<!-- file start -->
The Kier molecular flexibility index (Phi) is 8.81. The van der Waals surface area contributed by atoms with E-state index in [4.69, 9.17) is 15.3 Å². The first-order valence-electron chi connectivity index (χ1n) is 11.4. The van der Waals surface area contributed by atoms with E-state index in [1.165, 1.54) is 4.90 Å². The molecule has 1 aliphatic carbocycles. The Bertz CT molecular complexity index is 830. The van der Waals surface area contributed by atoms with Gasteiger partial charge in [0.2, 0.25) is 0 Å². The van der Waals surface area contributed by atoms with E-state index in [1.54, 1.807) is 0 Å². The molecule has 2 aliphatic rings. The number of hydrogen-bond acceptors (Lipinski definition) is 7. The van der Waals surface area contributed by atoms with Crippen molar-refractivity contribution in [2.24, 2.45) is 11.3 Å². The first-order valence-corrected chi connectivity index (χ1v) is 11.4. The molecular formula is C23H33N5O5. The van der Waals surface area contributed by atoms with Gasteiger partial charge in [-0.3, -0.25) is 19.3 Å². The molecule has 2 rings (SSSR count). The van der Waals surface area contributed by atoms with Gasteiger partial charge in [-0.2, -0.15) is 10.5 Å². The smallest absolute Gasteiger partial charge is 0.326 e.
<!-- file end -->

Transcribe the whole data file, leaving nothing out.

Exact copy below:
The Kier molecular flexibility index (Phi) is 8.81. The van der Waals surface area contributed by atoms with E-state index in [4.69, 9.17) is 15.3 Å². The first-order valence-electron chi connectivity index (χ1n) is 11.4. The van der Waals surface area contributed by atoms with E-state index in [1.165, 1.54) is 4.90 Å². The molecule has 1 aliphatic carbocycles. The Bertz CT molecular complexity index is 830. The van der Waals surface area contributed by atoms with Gasteiger partial charge in [0.2, 0.25) is 0 Å². The van der Waals surface area contributed by atoms with E-state index in [1.54, 1.807) is 0 Å². The molecule has 2 aliphatic rings. The number of hydrogen-bond acceptors (Lipinski definition) is 7. The van der Waals surface area contributed by atoms with Crippen molar-refractivity contribution in [2.24, 2.45) is 11.3 Å². The first-order valence-corrected chi connectivity index (χ1v) is 11.4. The molecular formula is C23H33N5O5. The van der Waals surface area contributed by atoms with Gasteiger partial charge in [-0.3, -0.25) is 19.3 Å². The molecule has 2 rings (SSSR count). The van der Waals surface area contributed by atoms with Gasteiger partial charge in [-0.2, -0.15) is 10.5 Å². The smallest absolute Gasteiger partial charge is 0.326 e.